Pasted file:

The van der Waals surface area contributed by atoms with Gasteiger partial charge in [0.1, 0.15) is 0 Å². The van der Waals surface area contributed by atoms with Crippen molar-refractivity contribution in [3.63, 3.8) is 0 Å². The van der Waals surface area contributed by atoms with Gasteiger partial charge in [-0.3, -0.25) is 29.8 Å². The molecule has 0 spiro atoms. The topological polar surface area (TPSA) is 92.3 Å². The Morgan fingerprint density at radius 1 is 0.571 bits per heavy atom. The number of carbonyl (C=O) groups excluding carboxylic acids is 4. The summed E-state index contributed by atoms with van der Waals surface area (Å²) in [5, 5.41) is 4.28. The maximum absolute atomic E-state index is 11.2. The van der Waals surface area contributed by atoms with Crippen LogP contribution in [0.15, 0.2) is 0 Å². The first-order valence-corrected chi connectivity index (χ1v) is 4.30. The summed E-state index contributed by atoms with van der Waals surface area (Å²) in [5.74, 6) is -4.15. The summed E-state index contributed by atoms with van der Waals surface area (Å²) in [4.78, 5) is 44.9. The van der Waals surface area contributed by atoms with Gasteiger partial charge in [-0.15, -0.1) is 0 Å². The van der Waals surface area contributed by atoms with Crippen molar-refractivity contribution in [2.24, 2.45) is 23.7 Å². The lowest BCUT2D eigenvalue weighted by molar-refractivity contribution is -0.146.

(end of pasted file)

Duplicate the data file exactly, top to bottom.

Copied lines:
The van der Waals surface area contributed by atoms with Gasteiger partial charge in [0.1, 0.15) is 0 Å². The van der Waals surface area contributed by atoms with Crippen molar-refractivity contribution in [3.63, 3.8) is 0 Å². The van der Waals surface area contributed by atoms with Gasteiger partial charge in [-0.3, -0.25) is 29.8 Å². The molecule has 0 spiro atoms. The topological polar surface area (TPSA) is 92.3 Å². The Morgan fingerprint density at radius 1 is 0.571 bits per heavy atom. The number of carbonyl (C=O) groups excluding carboxylic acids is 4. The summed E-state index contributed by atoms with van der Waals surface area (Å²) in [5, 5.41) is 4.28. The maximum absolute atomic E-state index is 11.2. The van der Waals surface area contributed by atoms with Crippen LogP contribution in [0.15, 0.2) is 0 Å². The first-order valence-corrected chi connectivity index (χ1v) is 4.30. The summed E-state index contributed by atoms with van der Waals surface area (Å²) in [5.74, 6) is -4.15. The summed E-state index contributed by atoms with van der Waals surface area (Å²) in [4.78, 5) is 44.9. The van der Waals surface area contributed by atoms with Gasteiger partial charge in [-0.15, -0.1) is 0 Å². The van der Waals surface area contributed by atoms with Crippen molar-refractivity contribution in [2.24, 2.45) is 23.7 Å². The lowest BCUT2D eigenvalue weighted by molar-refractivity contribution is -0.146.